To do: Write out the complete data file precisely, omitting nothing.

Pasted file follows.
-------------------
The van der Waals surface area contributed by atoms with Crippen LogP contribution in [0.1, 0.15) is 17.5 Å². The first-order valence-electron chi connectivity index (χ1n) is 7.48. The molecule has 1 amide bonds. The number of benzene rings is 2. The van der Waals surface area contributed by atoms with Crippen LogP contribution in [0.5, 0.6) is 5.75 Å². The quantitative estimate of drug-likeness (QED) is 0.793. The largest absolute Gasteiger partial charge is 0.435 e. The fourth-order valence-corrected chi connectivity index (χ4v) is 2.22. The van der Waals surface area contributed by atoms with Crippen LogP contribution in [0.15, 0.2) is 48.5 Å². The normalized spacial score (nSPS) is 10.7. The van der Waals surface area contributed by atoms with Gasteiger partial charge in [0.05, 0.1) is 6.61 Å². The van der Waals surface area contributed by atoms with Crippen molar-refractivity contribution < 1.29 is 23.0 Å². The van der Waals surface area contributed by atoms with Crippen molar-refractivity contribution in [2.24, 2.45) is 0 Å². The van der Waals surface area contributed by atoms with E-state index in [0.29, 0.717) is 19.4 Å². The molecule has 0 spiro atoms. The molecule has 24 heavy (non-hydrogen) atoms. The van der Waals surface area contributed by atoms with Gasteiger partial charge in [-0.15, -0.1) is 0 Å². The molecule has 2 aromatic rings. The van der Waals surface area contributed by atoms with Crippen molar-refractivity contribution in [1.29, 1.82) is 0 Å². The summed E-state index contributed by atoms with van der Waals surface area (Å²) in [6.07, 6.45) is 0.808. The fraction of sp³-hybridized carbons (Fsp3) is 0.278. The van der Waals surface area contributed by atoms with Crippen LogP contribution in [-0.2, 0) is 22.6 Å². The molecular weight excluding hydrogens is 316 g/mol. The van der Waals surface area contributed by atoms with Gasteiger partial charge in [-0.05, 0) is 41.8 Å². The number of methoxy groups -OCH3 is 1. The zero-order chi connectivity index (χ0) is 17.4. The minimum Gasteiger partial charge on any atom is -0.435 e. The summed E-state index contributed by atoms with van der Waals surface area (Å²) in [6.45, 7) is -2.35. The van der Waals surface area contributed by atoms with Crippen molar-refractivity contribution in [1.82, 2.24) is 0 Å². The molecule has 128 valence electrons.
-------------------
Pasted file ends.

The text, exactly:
The van der Waals surface area contributed by atoms with Crippen LogP contribution in [0.1, 0.15) is 17.5 Å². The first-order valence-electron chi connectivity index (χ1n) is 7.48. The molecule has 1 amide bonds. The number of benzene rings is 2. The van der Waals surface area contributed by atoms with Crippen LogP contribution in [0.5, 0.6) is 5.75 Å². The quantitative estimate of drug-likeness (QED) is 0.793. The largest absolute Gasteiger partial charge is 0.435 e. The fourth-order valence-corrected chi connectivity index (χ4v) is 2.22. The van der Waals surface area contributed by atoms with Crippen LogP contribution in [0.15, 0.2) is 48.5 Å². The normalized spacial score (nSPS) is 10.7. The van der Waals surface area contributed by atoms with Gasteiger partial charge in [0.05, 0.1) is 6.61 Å². The van der Waals surface area contributed by atoms with Crippen molar-refractivity contribution < 1.29 is 23.0 Å². The van der Waals surface area contributed by atoms with Crippen molar-refractivity contribution in [2.24, 2.45) is 0 Å². The van der Waals surface area contributed by atoms with E-state index in [0.29, 0.717) is 19.4 Å². The molecule has 0 spiro atoms. The molecule has 24 heavy (non-hydrogen) atoms. The van der Waals surface area contributed by atoms with Gasteiger partial charge in [-0.15, -0.1) is 0 Å². The molecule has 2 aromatic rings. The van der Waals surface area contributed by atoms with Crippen molar-refractivity contribution in [1.29, 1.82) is 0 Å². The summed E-state index contributed by atoms with van der Waals surface area (Å²) in [6.07, 6.45) is 0.808. The fraction of sp³-hybridized carbons (Fsp3) is 0.278. The van der Waals surface area contributed by atoms with Crippen LogP contribution in [-0.2, 0) is 22.6 Å². The molecular weight excluding hydrogens is 316 g/mol. The van der Waals surface area contributed by atoms with Gasteiger partial charge in [-0.05, 0) is 41.8 Å². The number of methoxy groups -OCH3 is 1. The zero-order chi connectivity index (χ0) is 17.4. The minimum Gasteiger partial charge on any atom is -0.435 e. The summed E-state index contributed by atoms with van der Waals surface area (Å²) in [6.45, 7) is -2.35. The van der Waals surface area contributed by atoms with Crippen molar-refractivity contribution in [1.82, 2.24) is 0 Å². The molecule has 128 valence electrons.